Ministry of Justice officials reminded that US Attorney General Eric Holder had sent them a letter regarding Snowden.
"The letter said that Edward Snowden remained a US citizen and they can give him “a limited validity passport for direct return to the US", the Ministry of Justice added.
The US attorney general's letter, "among other issues, mentioned the American side's readiness to provide the Russian government with assurances that Snowden will not be sentenced to the death penalty in the event of his return to the United States," he said.
Holder's letter does not contain the term "forcible return", the Russian ministry spokesman said.
The Russian Justice Ministry has already sent a reply to Holder's letter, the spokesman said, refusing to provide further details.
DOJ vows not to seek death penalty for Snowden
US Department of Justice has announced its readiness to give assurances that the death penalty for ex-CIA contractor Edward Snowden would not be applied if he comes back to the States. This was confirmed by the Russian Ministry of Justice cited by news agency ITAR-Tass.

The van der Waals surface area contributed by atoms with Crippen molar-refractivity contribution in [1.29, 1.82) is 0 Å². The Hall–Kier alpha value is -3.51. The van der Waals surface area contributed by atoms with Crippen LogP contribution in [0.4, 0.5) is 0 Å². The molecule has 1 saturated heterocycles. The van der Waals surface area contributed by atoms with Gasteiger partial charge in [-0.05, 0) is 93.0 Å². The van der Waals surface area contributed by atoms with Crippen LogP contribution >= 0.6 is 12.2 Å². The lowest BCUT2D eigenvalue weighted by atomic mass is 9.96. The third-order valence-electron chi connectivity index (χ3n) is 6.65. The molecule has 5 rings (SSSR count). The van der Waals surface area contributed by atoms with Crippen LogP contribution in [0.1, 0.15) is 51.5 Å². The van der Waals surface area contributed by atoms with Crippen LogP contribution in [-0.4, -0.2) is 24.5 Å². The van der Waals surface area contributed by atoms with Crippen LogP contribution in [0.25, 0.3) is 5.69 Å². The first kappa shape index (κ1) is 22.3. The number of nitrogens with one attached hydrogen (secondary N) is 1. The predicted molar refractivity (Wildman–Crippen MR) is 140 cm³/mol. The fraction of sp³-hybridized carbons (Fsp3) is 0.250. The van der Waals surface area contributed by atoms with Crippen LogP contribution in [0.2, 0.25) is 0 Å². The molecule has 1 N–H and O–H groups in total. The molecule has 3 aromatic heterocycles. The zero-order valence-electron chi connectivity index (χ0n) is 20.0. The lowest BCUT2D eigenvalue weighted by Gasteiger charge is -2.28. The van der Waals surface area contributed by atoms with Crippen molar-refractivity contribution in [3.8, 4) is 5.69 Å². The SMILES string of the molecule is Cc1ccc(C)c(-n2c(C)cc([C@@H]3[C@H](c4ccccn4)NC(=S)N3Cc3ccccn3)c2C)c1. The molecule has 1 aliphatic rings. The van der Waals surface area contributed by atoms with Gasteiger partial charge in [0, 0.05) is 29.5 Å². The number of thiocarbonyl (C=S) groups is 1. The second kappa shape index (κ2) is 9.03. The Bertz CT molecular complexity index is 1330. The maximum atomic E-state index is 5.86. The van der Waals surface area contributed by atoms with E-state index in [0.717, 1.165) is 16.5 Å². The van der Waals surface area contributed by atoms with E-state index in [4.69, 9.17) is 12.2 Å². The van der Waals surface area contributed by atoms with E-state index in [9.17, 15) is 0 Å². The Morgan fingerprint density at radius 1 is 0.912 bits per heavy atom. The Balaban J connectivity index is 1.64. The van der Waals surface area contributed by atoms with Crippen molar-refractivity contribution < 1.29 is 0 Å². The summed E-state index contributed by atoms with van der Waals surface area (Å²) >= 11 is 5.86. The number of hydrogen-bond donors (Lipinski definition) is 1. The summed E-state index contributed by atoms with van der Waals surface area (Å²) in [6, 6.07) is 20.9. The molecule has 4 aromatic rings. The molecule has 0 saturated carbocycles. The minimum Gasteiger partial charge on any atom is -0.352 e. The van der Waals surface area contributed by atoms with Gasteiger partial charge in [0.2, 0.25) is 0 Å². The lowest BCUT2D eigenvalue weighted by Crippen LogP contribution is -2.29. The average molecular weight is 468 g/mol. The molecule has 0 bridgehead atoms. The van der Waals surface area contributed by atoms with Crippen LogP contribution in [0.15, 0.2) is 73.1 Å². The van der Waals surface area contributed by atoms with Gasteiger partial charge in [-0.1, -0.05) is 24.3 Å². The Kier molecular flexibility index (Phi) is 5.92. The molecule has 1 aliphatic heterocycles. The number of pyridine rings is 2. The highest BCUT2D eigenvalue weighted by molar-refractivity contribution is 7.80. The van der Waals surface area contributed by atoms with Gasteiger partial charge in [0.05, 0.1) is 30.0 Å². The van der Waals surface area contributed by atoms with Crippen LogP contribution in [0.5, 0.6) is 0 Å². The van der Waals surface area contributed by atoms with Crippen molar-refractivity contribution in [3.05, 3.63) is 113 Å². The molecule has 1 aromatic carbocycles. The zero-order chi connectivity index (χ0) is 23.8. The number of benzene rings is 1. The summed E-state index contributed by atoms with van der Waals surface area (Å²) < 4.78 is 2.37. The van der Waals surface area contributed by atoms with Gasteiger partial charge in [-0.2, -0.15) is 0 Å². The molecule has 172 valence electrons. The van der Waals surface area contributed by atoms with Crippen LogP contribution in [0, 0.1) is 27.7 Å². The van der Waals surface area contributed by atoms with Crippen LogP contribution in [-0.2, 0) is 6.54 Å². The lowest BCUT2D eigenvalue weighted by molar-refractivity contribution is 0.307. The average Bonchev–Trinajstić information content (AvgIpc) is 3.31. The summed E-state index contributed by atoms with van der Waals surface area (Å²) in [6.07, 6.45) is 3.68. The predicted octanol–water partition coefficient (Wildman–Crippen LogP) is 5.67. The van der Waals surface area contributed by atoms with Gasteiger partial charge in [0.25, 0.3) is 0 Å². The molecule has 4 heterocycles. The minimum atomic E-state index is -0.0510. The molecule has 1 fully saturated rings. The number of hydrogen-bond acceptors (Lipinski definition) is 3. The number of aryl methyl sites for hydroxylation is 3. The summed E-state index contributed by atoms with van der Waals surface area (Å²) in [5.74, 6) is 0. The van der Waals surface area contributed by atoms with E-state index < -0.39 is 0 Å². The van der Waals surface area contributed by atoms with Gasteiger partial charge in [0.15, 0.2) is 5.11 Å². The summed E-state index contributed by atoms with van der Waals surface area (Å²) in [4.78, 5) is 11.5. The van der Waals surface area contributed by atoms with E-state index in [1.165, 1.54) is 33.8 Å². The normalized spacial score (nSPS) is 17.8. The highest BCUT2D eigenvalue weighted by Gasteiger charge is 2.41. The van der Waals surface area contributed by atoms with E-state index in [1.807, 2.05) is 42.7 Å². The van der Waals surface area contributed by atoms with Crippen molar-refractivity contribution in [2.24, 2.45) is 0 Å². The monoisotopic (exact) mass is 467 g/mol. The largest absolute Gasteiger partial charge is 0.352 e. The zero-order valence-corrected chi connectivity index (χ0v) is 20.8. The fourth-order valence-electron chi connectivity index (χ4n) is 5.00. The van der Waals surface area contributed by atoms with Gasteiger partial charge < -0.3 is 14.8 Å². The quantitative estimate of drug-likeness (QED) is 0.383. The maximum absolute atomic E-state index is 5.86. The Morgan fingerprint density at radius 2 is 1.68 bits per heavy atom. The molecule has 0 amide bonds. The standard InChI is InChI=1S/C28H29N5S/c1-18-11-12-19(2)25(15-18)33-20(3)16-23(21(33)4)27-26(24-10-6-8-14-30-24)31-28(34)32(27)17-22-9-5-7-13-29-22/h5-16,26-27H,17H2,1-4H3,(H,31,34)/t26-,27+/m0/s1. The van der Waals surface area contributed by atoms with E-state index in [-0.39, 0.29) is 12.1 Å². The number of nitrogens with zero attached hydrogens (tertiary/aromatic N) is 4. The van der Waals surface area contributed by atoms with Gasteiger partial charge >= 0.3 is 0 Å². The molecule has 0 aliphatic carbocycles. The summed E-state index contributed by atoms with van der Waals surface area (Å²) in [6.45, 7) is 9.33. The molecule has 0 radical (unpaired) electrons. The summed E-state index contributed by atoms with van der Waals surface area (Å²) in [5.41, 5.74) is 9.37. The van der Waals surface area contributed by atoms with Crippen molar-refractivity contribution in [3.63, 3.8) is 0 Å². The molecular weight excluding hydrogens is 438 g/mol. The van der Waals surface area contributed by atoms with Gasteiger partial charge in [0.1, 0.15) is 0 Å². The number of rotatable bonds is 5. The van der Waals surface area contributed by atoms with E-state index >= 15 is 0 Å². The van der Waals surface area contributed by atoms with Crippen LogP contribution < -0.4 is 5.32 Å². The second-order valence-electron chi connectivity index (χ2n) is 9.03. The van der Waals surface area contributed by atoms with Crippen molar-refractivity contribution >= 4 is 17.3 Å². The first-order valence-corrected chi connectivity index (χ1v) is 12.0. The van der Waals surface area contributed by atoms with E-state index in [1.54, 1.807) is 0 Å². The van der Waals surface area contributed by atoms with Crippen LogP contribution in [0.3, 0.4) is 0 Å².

Russian justice ministry replies to DOJ request for Snowden’s handover
Russia’s Ministry of Justice has sent an official reply to the US Department of Justice that requested extradition of former US intelligence contractor Edward Snowden who blew the lid off America’s dragnet spying program.
The ministry told the Russian media on Tuesday the “answer to [US Attorney General Eric] Holder’s letter has been submitted to the US.”
The Russian justice office has not commented on the nature of its response.